Sunday, October 5, 2014

Time and the Single Working Parent

I'm exhausted.

Not "oh I didn't want to get up this morning because I wanted to hit snooze" exhausted.  Not "wow I sure am busy!" exhausted.  And not "I'd love to see you but I'm busy this week, so how about next week?" exhausted.

This is, "No matter what I do and how fast I go, I can't seem to catch my breath" exhausted.  This is "I want to live my best life, but no matter how fast I go, I can't seem to get it all done."

Last weekend Katherine and I took off for the islands and did our only camping trip of the summer (which I realize was actually in fall).  I was supposed to have the day off work - scheduled ages ago - but something important came up, so I ended up scrambling to go to work in the morning, working a good chunk of the day, throwing things in the car, and rushing not to be late to pick her up at school.  We set up our tent in the dark and went to bed as soon as we arrived at the camping spot, exhausted and trying to be quiet so as not to disturb the other campers who arrived at a more sane time of day.  We had a lovely day on Saturday - watching orca whales! - but Sunday was another mad scramble, stopping at the grocery store on the way home from camping, staying up late to unload all of the camping equipment and dry out the rain fly and such, and get ready for the week.  I ran the laundry, but it never made it out of the laundry baskets this week.  Saturday was blissful, but it came at a cost, because the extra work of Friday and Sunday made me so tired that I could barely cope all this week.

This is how it is for me.  Either I sorta kinda stay caught up, but all I do is work and chores, or I allow myself to have some fun but that pushes the chores into the nighttime or  means that they don't get done.  I usually pay bills and do paperwork on the weekends, but this week the stack of mail grew taller and taller, on top of last week's, and spilled onto the floor a couple of times.  I try to clean the house every weekend, but being gone, the tumbleweeds of dog hair (others have dust bunnies, but with my dog we call them dust buffaloes) are blowing around the house.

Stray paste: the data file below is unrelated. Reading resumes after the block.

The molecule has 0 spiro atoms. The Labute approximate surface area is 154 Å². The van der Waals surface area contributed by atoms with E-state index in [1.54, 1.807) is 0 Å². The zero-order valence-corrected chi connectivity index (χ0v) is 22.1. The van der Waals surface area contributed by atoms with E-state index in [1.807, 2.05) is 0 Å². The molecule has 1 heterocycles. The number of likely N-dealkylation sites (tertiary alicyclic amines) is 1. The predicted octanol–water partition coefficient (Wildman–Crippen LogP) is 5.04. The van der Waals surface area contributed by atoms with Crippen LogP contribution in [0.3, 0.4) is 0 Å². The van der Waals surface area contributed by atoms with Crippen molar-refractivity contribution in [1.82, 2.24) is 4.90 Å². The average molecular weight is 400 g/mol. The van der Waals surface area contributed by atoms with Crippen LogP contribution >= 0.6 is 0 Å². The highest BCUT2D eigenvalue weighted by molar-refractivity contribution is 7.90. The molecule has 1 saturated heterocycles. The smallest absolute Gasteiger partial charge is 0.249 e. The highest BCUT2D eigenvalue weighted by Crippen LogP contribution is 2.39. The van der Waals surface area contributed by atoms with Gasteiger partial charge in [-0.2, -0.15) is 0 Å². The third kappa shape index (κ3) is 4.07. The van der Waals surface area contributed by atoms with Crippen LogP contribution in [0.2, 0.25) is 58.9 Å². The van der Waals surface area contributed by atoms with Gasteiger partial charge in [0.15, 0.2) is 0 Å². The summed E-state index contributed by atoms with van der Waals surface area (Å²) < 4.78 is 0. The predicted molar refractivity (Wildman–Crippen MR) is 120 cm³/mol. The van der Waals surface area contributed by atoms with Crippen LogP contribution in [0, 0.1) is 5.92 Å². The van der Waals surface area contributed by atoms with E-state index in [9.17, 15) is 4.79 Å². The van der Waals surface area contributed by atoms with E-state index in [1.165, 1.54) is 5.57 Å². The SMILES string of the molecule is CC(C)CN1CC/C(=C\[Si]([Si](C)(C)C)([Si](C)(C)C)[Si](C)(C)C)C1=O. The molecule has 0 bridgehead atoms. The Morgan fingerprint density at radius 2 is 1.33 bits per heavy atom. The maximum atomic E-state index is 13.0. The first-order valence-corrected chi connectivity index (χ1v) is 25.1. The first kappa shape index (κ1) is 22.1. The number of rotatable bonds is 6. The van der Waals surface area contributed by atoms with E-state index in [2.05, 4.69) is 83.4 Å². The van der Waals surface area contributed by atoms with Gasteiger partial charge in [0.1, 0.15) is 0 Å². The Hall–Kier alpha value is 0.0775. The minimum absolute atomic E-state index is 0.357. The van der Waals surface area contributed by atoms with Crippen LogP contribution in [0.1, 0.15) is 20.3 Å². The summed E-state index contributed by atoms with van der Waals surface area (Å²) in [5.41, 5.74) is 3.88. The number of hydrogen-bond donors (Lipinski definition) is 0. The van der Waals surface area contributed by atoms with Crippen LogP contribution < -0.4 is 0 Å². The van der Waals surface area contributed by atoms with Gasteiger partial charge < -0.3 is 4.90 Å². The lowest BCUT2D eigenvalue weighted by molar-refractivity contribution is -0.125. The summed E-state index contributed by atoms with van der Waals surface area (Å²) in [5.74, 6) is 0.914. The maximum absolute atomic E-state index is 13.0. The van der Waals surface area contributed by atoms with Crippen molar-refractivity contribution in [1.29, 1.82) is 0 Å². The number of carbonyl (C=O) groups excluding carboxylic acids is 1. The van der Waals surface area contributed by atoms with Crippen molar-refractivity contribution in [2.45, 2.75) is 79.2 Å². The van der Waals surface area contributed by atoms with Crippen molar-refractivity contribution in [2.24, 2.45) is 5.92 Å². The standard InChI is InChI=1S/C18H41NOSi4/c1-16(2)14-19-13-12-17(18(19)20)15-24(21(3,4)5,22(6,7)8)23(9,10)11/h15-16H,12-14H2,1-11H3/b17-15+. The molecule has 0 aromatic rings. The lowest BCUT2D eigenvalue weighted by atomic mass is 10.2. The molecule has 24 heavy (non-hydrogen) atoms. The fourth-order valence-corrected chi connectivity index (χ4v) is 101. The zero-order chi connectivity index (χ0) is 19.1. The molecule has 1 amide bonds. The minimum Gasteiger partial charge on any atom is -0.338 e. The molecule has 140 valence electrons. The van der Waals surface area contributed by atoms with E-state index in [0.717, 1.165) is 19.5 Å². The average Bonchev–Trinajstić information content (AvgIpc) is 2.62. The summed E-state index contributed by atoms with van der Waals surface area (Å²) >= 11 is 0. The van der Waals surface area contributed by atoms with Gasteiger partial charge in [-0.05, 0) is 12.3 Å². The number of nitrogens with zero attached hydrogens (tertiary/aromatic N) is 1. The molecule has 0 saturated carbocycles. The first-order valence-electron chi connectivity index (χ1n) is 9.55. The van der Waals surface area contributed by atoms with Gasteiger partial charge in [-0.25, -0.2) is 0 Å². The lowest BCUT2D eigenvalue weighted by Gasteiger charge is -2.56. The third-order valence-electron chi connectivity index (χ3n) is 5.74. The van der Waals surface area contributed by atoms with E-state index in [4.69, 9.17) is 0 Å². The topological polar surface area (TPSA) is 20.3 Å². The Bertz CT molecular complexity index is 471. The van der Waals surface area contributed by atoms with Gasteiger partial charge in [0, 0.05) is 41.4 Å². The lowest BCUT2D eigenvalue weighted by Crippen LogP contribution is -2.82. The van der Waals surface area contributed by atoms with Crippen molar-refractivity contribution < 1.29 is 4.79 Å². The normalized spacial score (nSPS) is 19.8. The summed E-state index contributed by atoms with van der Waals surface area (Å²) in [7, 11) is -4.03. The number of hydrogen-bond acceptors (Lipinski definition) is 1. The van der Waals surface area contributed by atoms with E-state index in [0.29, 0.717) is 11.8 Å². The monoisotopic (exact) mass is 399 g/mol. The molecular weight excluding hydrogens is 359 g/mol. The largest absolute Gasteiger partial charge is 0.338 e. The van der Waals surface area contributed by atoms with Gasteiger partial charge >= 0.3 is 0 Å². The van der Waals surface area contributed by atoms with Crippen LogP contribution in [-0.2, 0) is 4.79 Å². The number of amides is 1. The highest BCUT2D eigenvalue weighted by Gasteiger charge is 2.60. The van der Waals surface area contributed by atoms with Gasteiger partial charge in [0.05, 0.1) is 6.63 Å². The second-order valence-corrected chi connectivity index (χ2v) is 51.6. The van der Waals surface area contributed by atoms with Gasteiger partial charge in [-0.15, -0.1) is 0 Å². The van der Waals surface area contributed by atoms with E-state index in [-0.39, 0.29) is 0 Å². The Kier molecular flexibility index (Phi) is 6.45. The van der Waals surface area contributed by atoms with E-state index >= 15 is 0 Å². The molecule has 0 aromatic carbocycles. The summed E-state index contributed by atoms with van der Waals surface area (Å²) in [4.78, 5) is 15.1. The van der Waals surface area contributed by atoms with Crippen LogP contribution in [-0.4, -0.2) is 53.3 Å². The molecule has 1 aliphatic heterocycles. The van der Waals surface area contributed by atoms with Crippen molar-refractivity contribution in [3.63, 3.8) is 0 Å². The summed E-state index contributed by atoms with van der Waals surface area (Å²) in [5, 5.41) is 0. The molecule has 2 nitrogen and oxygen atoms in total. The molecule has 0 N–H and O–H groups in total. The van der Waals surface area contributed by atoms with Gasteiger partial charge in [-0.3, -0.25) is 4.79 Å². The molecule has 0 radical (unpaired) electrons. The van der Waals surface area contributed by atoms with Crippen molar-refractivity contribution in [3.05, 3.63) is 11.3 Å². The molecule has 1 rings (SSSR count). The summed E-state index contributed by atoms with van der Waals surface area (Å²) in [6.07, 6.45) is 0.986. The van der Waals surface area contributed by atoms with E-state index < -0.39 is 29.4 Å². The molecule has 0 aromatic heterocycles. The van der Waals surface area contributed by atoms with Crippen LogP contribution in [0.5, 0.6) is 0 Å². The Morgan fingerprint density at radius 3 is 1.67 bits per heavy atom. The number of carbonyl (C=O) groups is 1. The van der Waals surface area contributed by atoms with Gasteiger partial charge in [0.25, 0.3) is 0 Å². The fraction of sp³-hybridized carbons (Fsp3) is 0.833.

But the chores are only a symptom of the real problem.  I'm impossibly tired, and on the edge of tears before I go to bed most nights.  I can't get it all done.  And the cost of pursuing the life that I want - one filled with orca whales and camping trips, for example - is that I have to squeeze out other activities to do those life-affirming activities, but those chores need to get done, and so I sleep less and less, and the fatigue threatens to make me non-functional.


When I read articles about divorce (and I do), many times people talk about wanting to liberate themselves to be their best self; or they talk about leading an authentic life; or they talk about how their partners didn't support their dreams.  They talk about how, in divorce, they hope to find true happiness, unburdened as they are from the negativity of their marriages.

This is not a bad idea.  Divorce is a horrible process, no matter how well it's done (and my observation is that very few people do divorce well), and nobody should go into it without the belief that their lives will be infinitely better as a result of the divorce.  Why divorce otherwise?

But something few people talk about is that it is really, really hard to pursue your best life.  It's difficult when your partner is unsupportive or worse, that's true.  I know that I was struggling to stay afloat in my marriage, and I did not know how to pursue my best life in that environment; I knew that my marriage made me feel like I couldn't breathe, and I needed oxygen to stay alive.  But what we don't talk about as much is that it can be just as hard to pursue our dreams after divorce as it is during a toxic marriage.

Yes, you heard that properly.  PollyAnna, the optimist, is advising caution.  PollyAnna, the optimist, is pointing out some rather unpleasant truths.  Divorce does not solve all of your problems, and it creates some new ones.

Bear with me, readers.  I won't leave you hanging, and I won't stay in this negative space, but I'd like you to join me in this hard reality for a little bit.


I have more dreams than I can count: I am good at locating my dreams and pursuing them.  In general, I'm a really happy person, filled with joie de vivre.  All of that is true.

But the not-so-big-secret is that I find myself struggling, often, in this new life of mine.

I am actively chasing my career right now.  I must.  I'm 45 years old and I took a ten year nap (to quote Meg Wolitzer's idea).  I am never, ever going to be able to retire, and I have enough money to put my daughter through less than a year of college, and if my car breaks down - as I think it might - I'm screwed.  Financially, I need to be really focused on my job - I'm at the bottom of the pay scale for my profession, and I need to climb the ladder.  PERSONALLY, I need to focus on my job, too.  I'm a smart lady and I don't belong at the bottom of anything, and I need to have the personal satisfaction of working my way to the place I wish to be.

Overtime.  Work stress.  More and more responsibilities.  And you know who is supporting that?  Nobody.  Do you know who is picking up extra childcare, helping with chores, making more meals?  Nobody.  Do you know who I talk to about how to budget for the new car, whether to replace the rain gutter or the garage scaffolding first?  Nobody.